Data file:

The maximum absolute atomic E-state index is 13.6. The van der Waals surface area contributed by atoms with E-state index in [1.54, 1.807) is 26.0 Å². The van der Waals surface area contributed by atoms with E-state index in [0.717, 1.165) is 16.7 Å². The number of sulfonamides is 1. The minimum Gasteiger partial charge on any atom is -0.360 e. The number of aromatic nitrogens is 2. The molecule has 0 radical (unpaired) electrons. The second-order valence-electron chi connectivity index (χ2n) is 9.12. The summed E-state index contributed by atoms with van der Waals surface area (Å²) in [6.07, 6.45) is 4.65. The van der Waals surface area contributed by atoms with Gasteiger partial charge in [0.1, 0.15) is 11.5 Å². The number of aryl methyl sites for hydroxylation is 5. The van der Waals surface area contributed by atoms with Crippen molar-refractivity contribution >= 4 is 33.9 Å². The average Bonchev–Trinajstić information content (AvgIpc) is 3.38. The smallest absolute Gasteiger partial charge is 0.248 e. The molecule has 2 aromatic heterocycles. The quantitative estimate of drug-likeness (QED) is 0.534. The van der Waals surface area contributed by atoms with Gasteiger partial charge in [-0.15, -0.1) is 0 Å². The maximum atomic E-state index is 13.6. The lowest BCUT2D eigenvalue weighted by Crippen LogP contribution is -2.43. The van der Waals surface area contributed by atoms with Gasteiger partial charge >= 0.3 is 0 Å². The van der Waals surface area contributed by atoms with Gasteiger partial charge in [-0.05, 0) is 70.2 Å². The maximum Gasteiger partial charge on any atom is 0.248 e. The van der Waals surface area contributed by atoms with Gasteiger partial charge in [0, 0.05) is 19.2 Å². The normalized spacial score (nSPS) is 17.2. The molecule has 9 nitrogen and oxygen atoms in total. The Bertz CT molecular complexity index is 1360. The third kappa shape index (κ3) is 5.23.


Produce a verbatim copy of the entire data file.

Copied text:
The maximum absolute atomic E-state index is 13.6. The van der Waals surface area contributed by atoms with E-state index in [1.54, 1.807) is 26.0 Å². The van der Waals surface area contributed by atoms with E-state index in [0.717, 1.165) is 16.7 Å². The number of sulfonamides is 1. The minimum Gasteiger partial charge on any atom is -0.360 e. The number of aromatic nitrogens is 2. The molecule has 0 radical (unpaired) electrons. The second-order valence-electron chi connectivity index (χ2n) is 9.12. The summed E-state index contributed by atoms with van der Waals surface area (Å²) in [6.07, 6.45) is 4.65. The van der Waals surface area contributed by atoms with Gasteiger partial charge in [0.1, 0.15) is 11.5 Å². The number of aryl methyl sites for hydroxylation is 5. The van der Waals surface area contributed by atoms with Crippen molar-refractivity contribution >= 4 is 33.9 Å². The average Bonchev–Trinajstić information content (AvgIpc) is 3.38. The smallest absolute Gasteiger partial charge is 0.248 e. The molecule has 2 aromatic heterocycles. The quantitative estimate of drug-likeness (QED) is 0.534. The van der Waals surface area contributed by atoms with Gasteiger partial charge in [-0.15, -0.1) is 0 Å². The maximum atomic E-state index is 13.6. The lowest BCUT2D eigenvalue weighted by Crippen LogP contribution is -2.43. The van der Waals surface area contributed by atoms with Gasteiger partial charge >= 0.3 is 0 Å². The van der Waals surface area contributed by atoms with Gasteiger partial charge in [-0.05, 0) is 70.2 Å². The maximum Gasteiger partial charge on any atom is 0.248 e. The van der Waals surface area contributed by atoms with Gasteiger partial charge in [0, 0.05) is 19.2 Å². The normalized spacial score (nSPS) is 17.2. The molecule has 9 nitrogen and oxygen atoms in total. The Bertz CT molecular complexity index is 1360. The third kappa shape index (κ3) is 5.23.